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          Spine growth precedes synapse formation in the adult neocortex in vivo.

          Dendritic spines appear and disappear in an experience-dependent manner. Although some new spines have been shown to contain synapses, little is known about the relationship between spine addition and synapse formation, the relative time course of these events, or whether they are coupled to de novo growth of axonal boutons. We imaged dendrites in barrel cortex of adult mice over 1 month, tracking gains and losses of spines. Using serial section electron microscopy, we analyzed the ultrastructure of spines and associated boutons. Spines reconstructed shortly after they appeared often lacked synapses, whereas spines that persisted for 4 d or more always had synapses. New spines had a large surface-to-volume ratio and preferentially contacted boutons with other synapses. In some instances, two new spines contacted the same axon. Our data show that spine growth precedes synapse formation and that new synapses form preferentially onto existing boutons.
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            Control of glutamate clearance and synaptic efficacy by glial coverage of neurons.

             S Oliet,  D Poulain,  R Piet (2001)
            Analysis of excitatory synaptic transmission in the rat hypothalamic supraoptic nucleus revealed that glutamate clearance and, as a consequence, glutamate concentration and diffusion in the extracellular space, is associated with the degree of astrocytic coverage of its neurons. Reduction in glutamate clearance, whether induced pharmacologically or associated with a relative decrease of glial coverage in the vicinity of synapses, affected transmitter release through modulation of presynaptic metabotropic glutamate receptors. Astrocytic wrapping of neurons, therefore, contributes to the regulation of synaptic efficacy in the central nervous system.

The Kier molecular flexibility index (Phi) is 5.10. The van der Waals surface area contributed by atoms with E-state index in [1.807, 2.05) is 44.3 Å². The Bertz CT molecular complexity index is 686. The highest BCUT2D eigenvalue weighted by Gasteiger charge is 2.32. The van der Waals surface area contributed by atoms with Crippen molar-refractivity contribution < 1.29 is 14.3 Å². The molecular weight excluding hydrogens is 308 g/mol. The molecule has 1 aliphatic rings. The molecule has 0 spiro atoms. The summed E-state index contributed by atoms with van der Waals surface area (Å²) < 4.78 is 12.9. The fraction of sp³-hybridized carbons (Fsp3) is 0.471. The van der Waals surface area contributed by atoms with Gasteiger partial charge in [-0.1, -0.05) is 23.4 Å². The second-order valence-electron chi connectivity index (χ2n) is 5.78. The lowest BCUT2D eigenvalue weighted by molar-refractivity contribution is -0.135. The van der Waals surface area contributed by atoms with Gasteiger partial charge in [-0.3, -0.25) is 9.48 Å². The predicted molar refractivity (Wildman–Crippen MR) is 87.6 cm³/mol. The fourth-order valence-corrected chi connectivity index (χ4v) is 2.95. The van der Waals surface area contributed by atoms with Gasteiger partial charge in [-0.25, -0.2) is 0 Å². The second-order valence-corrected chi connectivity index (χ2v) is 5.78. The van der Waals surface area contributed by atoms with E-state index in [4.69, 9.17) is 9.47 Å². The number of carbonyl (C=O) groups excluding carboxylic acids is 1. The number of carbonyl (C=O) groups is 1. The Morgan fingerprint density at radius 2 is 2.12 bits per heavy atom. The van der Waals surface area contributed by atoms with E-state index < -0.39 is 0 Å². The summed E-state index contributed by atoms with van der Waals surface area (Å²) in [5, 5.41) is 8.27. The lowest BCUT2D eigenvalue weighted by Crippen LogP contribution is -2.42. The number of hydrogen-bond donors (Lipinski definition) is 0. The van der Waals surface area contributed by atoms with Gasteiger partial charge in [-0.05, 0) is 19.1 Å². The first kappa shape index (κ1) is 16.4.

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              Axo-somatic and axo-dendritic synapses of the cerebral cortex: an electron microscope study.

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                Author and article information

                Role: Reviewing editor
                eLife Sciences Publications, Ltd
                11 August 2015
                : 4
                [1 ]deptBioEM Facility, Faculty of Life Sciences , Ecole Polytechnique Fédérale de Lausanne (EPFL) , Lausanne, Switzerland
                [2 ]deptLaboratory of Sensory Processing, Brain Mind Institute, Faculty of Life Sciences , Ecole Polytechnique Fédérale de Lausanne (EPFL) , Lausanne, Switzerland
                University College London , United Kingdom
                University College London , United Kingdom
                Author notes
                © 2015, Korogod et al

                This article is distributed under the terms of the Creative Commons Attribution License, which permits unrestricted use and redistribution provided that the original author and source are credited.

                Funded by: FundRef http://dx.doi.org/10.13039/501100001711, Schweizerische Nationalfonds zur Förderung der Wissenschaftlichen Forschung;
                Award Recipient :
                Funded by: FundRef http://dx.doi.org/10.13039/501100000854, Human Frontier Science Program (HFSP);
                Award Recipient :
                Funded by: FundRef http://dx.doi.org/10.13039/501100000781, European Research Council (ERC);
                Award Recipient :
                The funders had no role in study design, data collection and interpretation, or the decision to submit the work for publication.
                Research Article
                Custom metadata
                Snap-freezing of brain tissue reveals its true structure-showing that cells are less squashed together, and the connections between neurons are less enclosed than previously thought.

                Life sciences

                ultrastructure, synapse, astrocyte, axon, dendrite, mouse